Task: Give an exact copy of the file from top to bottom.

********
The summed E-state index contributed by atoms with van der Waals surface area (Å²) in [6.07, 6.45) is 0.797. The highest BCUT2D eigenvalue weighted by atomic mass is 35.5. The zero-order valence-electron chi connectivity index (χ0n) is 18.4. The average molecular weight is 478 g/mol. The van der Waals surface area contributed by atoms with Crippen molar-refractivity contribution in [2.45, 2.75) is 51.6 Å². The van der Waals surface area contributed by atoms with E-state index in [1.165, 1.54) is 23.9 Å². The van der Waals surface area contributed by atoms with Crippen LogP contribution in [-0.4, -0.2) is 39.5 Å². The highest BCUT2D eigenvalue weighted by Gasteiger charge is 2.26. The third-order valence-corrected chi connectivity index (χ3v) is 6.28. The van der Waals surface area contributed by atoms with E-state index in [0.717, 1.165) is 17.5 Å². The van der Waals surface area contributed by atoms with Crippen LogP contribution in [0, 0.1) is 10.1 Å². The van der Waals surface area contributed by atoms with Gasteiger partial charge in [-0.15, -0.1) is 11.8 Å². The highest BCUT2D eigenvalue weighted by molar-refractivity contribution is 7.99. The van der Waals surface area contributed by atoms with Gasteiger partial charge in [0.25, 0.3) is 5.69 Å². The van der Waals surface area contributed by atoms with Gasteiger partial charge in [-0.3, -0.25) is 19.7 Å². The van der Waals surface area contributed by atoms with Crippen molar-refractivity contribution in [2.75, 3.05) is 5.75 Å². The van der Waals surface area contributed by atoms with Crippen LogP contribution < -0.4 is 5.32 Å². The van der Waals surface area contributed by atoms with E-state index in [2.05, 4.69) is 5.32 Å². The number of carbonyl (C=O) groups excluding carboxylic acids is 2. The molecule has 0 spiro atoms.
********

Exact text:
The summed E-state index contributed by atoms with van der Waals surface area (Å²) in [6.07, 6.45) is 0.797. The highest BCUT2D eigenvalue weighted by atomic mass is 35.5. The zero-order valence-electron chi connectivity index (χ0n) is 18.4. The average molecular weight is 478 g/mol. The van der Waals surface area contributed by atoms with Crippen molar-refractivity contribution in [2.45, 2.75) is 51.6 Å². The van der Waals surface area contributed by atoms with E-state index in [1.165, 1.54) is 23.9 Å². The van der Waals surface area contributed by atoms with Crippen LogP contribution in [-0.4, -0.2) is 39.5 Å². The highest BCUT2D eigenvalue weighted by Gasteiger charge is 2.26. The third-order valence-corrected chi connectivity index (χ3v) is 6.28. The van der Waals surface area contributed by atoms with E-state index in [0.717, 1.165) is 17.5 Å². The van der Waals surface area contributed by atoms with Crippen LogP contribution in [0, 0.1) is 10.1 Å². The van der Waals surface area contributed by atoms with Gasteiger partial charge in [-0.15, -0.1) is 11.8 Å². The highest BCUT2D eigenvalue weighted by molar-refractivity contribution is 7.99. The van der Waals surface area contributed by atoms with Gasteiger partial charge in [0.25, 0.3) is 5.69 Å². The van der Waals surface area contributed by atoms with Gasteiger partial charge in [-0.3, -0.25) is 19.7 Å². The van der Waals surface area contributed by atoms with Crippen molar-refractivity contribution in [2.75, 3.05) is 5.75 Å². The van der Waals surface area contributed by atoms with Crippen LogP contribution < -0.4 is 5.32 Å². The van der Waals surface area contributed by atoms with E-state index in [2.05, 4.69) is 5.32 Å². The number of carbonyl (C=O) groups excluding carboxylic acids is 2. The molecule has 0 spiro atoms.